The dual language edition, in Cree and English, of the award-winning story of the beautiful relationship between a little girl and her grandfather. When she asks her grandfather how to say something in Cree, he tells her that his language was stolen from him when he was a boy. The little girl then sets out to help her grandfather find his language again. This sensitive and warmly illustrated picture book explores the intergenerational impact of the residential school system that separated young Indigenous children from their families. The story recognizes the pain of those whose culture and language were taken from them, how that pain is passed down, and how healing can also be shared.
<strong>Melanie Florence</strong> is a writer of Cree and Scottish heritage based in Toronto. She was close to her grandfather as a child, a relationship that sparked her interest in writing about Indigenous themes and characters. She is the author of <i>Missing Nimama</i>, which won the 2016 TD Canadian Children’s Literature Award and is a Forest of Reading Golden Oak Finalist. Her other books include <i>Righting Canada’s Wrongs: Residential Schools</i> and the teen novels <i>He Who Dreams</i>, <i>The Missing</i>, <i>One Night</i>, and <i>Rez Runaway</i>. For more information, visit www.melanieflorence.com.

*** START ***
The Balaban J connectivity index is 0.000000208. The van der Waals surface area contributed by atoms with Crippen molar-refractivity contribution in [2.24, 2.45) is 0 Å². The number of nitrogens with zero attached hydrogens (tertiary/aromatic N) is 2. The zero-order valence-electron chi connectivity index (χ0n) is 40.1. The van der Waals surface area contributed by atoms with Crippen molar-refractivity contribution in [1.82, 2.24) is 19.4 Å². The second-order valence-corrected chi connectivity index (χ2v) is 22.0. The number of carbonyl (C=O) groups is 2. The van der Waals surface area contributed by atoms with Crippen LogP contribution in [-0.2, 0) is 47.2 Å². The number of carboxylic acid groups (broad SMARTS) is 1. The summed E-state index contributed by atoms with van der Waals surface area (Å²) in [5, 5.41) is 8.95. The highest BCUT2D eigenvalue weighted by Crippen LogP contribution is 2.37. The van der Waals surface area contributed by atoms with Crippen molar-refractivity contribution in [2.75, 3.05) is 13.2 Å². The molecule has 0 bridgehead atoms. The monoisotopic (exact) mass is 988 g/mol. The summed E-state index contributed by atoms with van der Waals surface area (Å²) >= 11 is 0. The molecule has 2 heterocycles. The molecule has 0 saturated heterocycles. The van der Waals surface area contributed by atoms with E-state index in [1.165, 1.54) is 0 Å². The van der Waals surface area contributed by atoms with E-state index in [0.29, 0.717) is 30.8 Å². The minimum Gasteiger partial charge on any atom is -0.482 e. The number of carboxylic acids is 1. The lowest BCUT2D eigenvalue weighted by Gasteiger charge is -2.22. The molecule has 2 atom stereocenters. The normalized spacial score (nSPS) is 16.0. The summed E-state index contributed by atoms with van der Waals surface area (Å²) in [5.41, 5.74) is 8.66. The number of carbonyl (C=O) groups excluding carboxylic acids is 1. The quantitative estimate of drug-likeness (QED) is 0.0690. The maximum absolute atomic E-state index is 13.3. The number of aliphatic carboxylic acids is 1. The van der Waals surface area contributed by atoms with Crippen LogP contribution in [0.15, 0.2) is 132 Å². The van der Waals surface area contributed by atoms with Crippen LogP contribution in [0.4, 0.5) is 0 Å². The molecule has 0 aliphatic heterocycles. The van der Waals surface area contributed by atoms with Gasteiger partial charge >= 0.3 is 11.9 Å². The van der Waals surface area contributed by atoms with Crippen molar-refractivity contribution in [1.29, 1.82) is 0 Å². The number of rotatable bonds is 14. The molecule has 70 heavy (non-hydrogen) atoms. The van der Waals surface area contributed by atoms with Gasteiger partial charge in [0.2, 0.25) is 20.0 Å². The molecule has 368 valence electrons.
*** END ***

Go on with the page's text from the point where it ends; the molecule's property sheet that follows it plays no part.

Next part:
<strong>Gabrielle Grimard</strong> has been drawing since she was young. Her passion for drawing and painting led her to pursue studies in fine arts and arts education at Concordia University. After she had her first child, she began her career as an illustrator. She moved from Montreal to Waterville, Quebec, where she now lives with her two children, several chickens and her husband, who builds wooden boats. They share an old barn as their artists’ studio. For more information, visit gabriellegrimard.com.